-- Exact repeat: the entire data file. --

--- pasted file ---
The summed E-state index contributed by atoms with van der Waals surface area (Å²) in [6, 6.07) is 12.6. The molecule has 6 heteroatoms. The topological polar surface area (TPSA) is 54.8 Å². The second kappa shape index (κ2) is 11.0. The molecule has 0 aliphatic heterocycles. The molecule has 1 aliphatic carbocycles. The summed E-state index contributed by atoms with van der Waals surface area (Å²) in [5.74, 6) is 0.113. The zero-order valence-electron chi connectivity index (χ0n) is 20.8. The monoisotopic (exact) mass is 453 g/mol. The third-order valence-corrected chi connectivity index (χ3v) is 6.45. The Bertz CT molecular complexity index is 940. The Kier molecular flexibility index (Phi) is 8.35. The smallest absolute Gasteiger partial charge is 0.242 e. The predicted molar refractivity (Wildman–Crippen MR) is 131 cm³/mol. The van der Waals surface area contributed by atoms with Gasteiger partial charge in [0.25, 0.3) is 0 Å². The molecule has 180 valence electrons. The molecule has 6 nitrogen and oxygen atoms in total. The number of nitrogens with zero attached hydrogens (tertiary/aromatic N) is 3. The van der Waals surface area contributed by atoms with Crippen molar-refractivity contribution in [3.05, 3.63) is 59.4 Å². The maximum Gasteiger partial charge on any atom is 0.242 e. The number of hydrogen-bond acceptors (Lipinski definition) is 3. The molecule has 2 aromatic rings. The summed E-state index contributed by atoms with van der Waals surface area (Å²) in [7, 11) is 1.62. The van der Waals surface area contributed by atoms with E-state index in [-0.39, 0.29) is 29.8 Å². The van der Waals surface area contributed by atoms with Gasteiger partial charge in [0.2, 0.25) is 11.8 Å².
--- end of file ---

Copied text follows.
The summed E-state index contributed by atoms with van der Waals surface area (Å²) in [6, 6.07) is 12.6. The molecule has 6 heteroatoms. The topological polar surface area (TPSA) is 54.8 Å². The second kappa shape index (κ2) is 11.0. The molecule has 0 aliphatic heterocycles. The molecule has 1 aliphatic carbocycles. The summed E-state index contributed by atoms with van der Waals surface area (Å²) in [5.74, 6) is 0.113. The zero-order valence-electron chi connectivity index (χ0n) is 20.8. The monoisotopic (exact) mass is 453 g/mol. The third-order valence-corrected chi connectivity index (χ3v) is 6.45. The Bertz CT molecular complexity index is 940. The Kier molecular flexibility index (Phi) is 8.35. The smallest absolute Gasteiger partial charge is 0.242 e. The predicted molar refractivity (Wildman–Crippen MR) is 131 cm³/mol. The van der Waals surface area contributed by atoms with Gasteiger partial charge in [0.25, 0.3) is 0 Å². The molecule has 180 valence electrons. The molecule has 6 nitrogen and oxygen atoms in total. The number of nitrogens with zero attached hydrogens (tertiary/aromatic N) is 3. The van der Waals surface area contributed by atoms with Crippen molar-refractivity contribution in [3.05, 3.63) is 59.4 Å². The maximum Gasteiger partial charge on any atom is 0.242 e. The number of hydrogen-bond acceptors (Lipinski definition) is 3. The molecule has 2 aromatic rings. The summed E-state index contributed by atoms with van der Waals surface area (Å²) in [7, 11) is 1.62. The van der Waals surface area contributed by atoms with E-state index in [-0.39, 0.29) is 29.8 Å². The van der Waals surface area contributed by atoms with Gasteiger partial charge in [0.2, 0.25) is 11.8 Å².